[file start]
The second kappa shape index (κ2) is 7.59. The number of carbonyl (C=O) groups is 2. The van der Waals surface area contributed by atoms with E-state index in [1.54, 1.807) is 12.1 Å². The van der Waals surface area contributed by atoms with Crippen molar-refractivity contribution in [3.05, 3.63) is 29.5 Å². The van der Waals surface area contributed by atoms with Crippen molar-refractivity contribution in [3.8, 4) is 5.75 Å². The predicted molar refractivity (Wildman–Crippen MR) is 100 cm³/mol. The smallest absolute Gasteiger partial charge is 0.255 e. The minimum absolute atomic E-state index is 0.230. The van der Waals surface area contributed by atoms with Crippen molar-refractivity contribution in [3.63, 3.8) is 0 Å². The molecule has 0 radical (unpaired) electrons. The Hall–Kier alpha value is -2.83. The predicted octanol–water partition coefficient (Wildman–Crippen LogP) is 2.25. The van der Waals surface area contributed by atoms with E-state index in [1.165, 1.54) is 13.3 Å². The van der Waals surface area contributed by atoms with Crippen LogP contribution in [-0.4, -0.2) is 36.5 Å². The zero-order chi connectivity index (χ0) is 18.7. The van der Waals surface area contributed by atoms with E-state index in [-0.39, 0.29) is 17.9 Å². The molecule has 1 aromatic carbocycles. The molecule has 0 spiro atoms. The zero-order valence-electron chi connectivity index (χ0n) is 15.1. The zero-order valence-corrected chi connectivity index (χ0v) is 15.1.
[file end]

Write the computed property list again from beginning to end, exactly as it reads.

The second kappa shape index (κ2) is 7.59. The number of carbonyl (C=O) groups is 2. The van der Waals surface area contributed by atoms with E-state index in [1.54, 1.807) is 12.1 Å². The van der Waals surface area contributed by atoms with Crippen molar-refractivity contribution in [3.05, 3.63) is 29.5 Å². The van der Waals surface area contributed by atoms with Crippen molar-refractivity contribution in [3.8, 4) is 5.75 Å². The predicted molar refractivity (Wildman–Crippen MR) is 100 cm³/mol. The smallest absolute Gasteiger partial charge is 0.255 e. The minimum absolute atomic E-state index is 0.230. The van der Waals surface area contributed by atoms with Crippen molar-refractivity contribution in [3.63, 3.8) is 0 Å². The molecule has 0 radical (unpaired) electrons. The Hall–Kier alpha value is -2.83. The predicted octanol–water partition coefficient (Wildman–Crippen LogP) is 2.25. The van der Waals surface area contributed by atoms with E-state index in [1.165, 1.54) is 13.3 Å². The van der Waals surface area contributed by atoms with Crippen LogP contribution in [-0.4, -0.2) is 36.5 Å². The zero-order chi connectivity index (χ0) is 18.7. The van der Waals surface area contributed by atoms with E-state index in [-0.39, 0.29) is 17.9 Å². The molecule has 1 aromatic carbocycles. The molecule has 0 spiro atoms. The zero-order valence-electron chi connectivity index (χ0n) is 15.1. The zero-order valence-corrected chi connectivity index (χ0v) is 15.1.